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Robert Benchley is one of the great American humorists forgotten for the likes of S.J. Perelman, Thurber, and Woody Allen, who were all influenced by him. While his work is a bit dated, born in 1889 , he is a very good comic writer, making fun of Americans, the British, and European politics of the 1930's. His pieces are mainly short essays, full of wit and humour, where the narrator is often oblivious to being funny and the butt of the jokes.

His comedic career started at Harvard where he edited the Harvard Lampoon, and was also active in comedic acting. His work was first seen widely in The New Yorker literary magazine, which led him to a short editorship at Vanity Fair.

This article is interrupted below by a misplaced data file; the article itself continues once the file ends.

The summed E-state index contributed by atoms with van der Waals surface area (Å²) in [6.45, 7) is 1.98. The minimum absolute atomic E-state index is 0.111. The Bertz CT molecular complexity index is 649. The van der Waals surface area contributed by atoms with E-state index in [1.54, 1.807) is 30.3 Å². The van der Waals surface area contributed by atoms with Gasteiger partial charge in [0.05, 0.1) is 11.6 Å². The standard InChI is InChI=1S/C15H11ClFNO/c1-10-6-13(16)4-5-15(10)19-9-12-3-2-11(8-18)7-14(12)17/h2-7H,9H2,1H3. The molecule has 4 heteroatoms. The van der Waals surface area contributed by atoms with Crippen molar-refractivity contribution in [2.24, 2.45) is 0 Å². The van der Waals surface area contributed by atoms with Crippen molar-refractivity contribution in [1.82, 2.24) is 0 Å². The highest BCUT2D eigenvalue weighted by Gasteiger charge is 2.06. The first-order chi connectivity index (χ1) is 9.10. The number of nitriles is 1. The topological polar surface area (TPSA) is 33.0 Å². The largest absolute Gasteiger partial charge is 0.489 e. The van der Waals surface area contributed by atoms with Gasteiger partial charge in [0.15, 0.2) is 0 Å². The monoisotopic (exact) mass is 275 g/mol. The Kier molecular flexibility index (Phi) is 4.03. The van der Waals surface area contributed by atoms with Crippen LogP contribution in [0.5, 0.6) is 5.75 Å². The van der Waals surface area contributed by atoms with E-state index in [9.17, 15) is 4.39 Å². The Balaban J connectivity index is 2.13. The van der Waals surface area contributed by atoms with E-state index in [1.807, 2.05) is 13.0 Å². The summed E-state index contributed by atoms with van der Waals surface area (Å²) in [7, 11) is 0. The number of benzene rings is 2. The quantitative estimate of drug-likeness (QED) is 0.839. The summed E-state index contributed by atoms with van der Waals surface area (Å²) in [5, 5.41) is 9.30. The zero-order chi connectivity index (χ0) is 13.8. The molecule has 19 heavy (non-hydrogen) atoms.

Benchley was not limited to prose writing. The Internet Movie Database credits him for 92 movies, where he was either the writer or actor or both. His being a Hollywood insider as well as a literary insider is exemplified by his membership in the Algonquin Round Table, an elite group of literary writers including Dorothy Parker and the Marx Brothers.

I had just dozed off into a stupor when I heard what I thought was myself talking to myself. I didn't pay much attention to it, as I knew practically everything I would have to say to myself, and wasn't particularly interested.

-- from "Chips off the Old Benchley"


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